Perennial, potentially quite long-lived.
Mat-forming herb with an extensively branched shoot system, below and above ground, rooting, with branches 0.5–1 mm wide. Aerial stems procumbent, often with dwarf shoots (very short shoots with numerous, small leaves) in the leaf axils. Flowering shoots short, 0–1.5 cm tall, with several pairs of leaves. Glabrous.
Leaves opposite, dense on shoots (short internodes), 0.3–1.0 cm long, without sheaths or petioles, broadly elliptic or ovate, acute with a small blunt and often colourless tip, 1-veined, flat, fleshy, green. Dead (marcescent) leaves persist over winter, often well into the next season.
Flowering shoots with one flower, rarely 2–3 in a reduced dichasial cyme.
Pedicels very short, 3–10 mm. Flowers radially symmetric, with 5 free sepals and petals. Sepals 4–6 × 1.2–1.4 mm, lanceolate and subacute, green or tinged purplish with a broad, white hyaline margin. Petals 5–7 × 3–6 mm, longer than sepals, obovate in outline, deeply cleft (almost to the base), white. Stamens 10. Gynoecium of 3 carpels with 3 styles, with one room.
Fruit a capsule that opens apically with 6 teeth, with numerous seeds.
Sexual reproduction by seeds; vegetative reproduction by rooting procumbent shoots and detached parts of shoots, probably also dwarf shoots in leaf axils that may function as bulbils. The plant flowers profusely in Svalbard. The large mats of white flowers are probably attractive to insects, when present, and at least some insect pollination is assumed. It sets fruit regularly and seeds germinate to 94 % in an experiment (Alsos et al. 2013).
We suspect that shoot fragments and dwarf shoots is a main way of propagation in Svalbard and that these diaspores are dispersed with sea currents. Seeds are probably also dispersed mainly by sea currents.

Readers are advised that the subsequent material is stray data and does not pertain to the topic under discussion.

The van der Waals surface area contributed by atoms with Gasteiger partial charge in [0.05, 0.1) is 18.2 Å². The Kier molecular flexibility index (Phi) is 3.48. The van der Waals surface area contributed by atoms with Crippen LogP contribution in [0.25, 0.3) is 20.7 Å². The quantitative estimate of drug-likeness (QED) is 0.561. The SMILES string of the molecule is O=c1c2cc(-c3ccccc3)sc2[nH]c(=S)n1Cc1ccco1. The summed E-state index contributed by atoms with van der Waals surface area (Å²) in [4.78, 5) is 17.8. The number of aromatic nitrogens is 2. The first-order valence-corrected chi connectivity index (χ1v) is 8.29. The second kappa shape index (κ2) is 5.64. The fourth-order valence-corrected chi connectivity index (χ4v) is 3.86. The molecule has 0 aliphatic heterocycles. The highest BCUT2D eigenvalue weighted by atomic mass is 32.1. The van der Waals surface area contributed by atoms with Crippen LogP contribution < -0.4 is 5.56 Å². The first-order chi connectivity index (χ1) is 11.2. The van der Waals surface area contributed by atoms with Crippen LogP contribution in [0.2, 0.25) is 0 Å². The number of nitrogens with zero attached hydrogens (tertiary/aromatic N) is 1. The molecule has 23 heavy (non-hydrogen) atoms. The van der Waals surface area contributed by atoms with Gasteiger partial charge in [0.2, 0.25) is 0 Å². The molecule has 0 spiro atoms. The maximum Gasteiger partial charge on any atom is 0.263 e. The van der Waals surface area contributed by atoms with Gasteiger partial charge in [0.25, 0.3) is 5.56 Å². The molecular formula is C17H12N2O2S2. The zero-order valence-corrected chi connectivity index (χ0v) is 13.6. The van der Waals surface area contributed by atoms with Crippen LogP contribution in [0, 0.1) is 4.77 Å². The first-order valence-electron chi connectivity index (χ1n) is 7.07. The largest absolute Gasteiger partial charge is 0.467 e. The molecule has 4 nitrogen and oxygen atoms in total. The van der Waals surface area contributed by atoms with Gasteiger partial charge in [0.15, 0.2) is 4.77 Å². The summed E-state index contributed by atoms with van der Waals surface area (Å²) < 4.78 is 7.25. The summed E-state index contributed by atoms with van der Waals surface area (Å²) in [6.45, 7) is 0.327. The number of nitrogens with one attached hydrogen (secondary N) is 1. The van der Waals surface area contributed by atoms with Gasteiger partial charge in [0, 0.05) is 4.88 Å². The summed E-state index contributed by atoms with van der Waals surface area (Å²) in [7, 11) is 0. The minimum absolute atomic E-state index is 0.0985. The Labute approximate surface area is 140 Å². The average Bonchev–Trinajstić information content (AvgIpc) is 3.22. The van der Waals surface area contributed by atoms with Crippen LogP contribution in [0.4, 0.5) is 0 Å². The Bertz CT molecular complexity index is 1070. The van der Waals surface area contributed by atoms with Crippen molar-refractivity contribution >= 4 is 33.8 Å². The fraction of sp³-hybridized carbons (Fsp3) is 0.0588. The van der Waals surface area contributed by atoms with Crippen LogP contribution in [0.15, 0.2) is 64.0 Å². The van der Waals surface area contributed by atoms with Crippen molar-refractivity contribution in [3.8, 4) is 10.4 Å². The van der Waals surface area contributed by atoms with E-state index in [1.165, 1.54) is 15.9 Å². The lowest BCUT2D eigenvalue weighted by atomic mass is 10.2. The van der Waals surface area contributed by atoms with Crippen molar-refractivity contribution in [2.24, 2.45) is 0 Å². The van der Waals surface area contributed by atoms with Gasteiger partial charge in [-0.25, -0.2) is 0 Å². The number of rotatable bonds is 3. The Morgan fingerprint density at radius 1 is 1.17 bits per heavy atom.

The deeply cleft petals distinguish Stellaria from the other genera of Caryophyllaceae in Svalbard (Cerastium has shallowly cleft petals, the other genera with free sepals and petals have entire petals).
Stellaria humifusa can never be confused with the other native species (or species group) of Stellaria in Svalbard, the S. longipes group. Stellaria longipes s. lat. has long, stiff, very narrow and acute leaves and mostly long-pedicellate flowers. In addition, it grows in heath and meadow with subterranean branching only, whereas S. humifusa is restricted to seashores and with the main branching on the surface (i.e., above-ground).
Restricted to salt marshes and other seashore sites with fine-grained, regularly inundated substrates. The species is one of the most regular inhabitants of such site types in Svalbard.
Present in all zones and in the transitional to clearly continental sections. Frequent in seashore sites on Spitsbergen north of Van Keulenfjorden and known from Bjørnøya (fairly common along the coasts, see Engelskjøn & Schweitzer 1970), the northern parts of Prins Karls Forland, a few places on Nordaustlandet, and recorded from one locality on the southwestern part of Edgeøya.
Stellaria humifusa is a common seashore plant in the circumpolar Arctic, in Europe only reaching south to N Norway (perhaps extinct in NE Troms, common in Finnmark), N Russia, and previously to the innermost parts of the Bothnian Bay in the Baltic in Finland. It is more common along the North Pacific and there reaches much farther south than it does along the Atlantic coasts, for unknown reasons (see Elven et al. 2011).
Alsos, I.G., Müller, E. & Eidesen, P.B. 2013. Germinating seeds or bulbils in 87 of 113 tested Arctic species indicate potential for ex situ seed bank storage. – Polar Biology 36: 819–830. Doi 10.1007/s00300-013-1307-7.
Elven, R., Murray, D.F., Razzhivin, V. & Yurtsev, B.A. (eds.) 2011. Annotated Checklist of the Panarctic Flora (PAF).
Engelskjøn, T. & Schweitzer, H.J. 1970. Studies on the flora of Bear Island (Bjørnøya). I. Vascular plants. – Astarte 3: 1–36.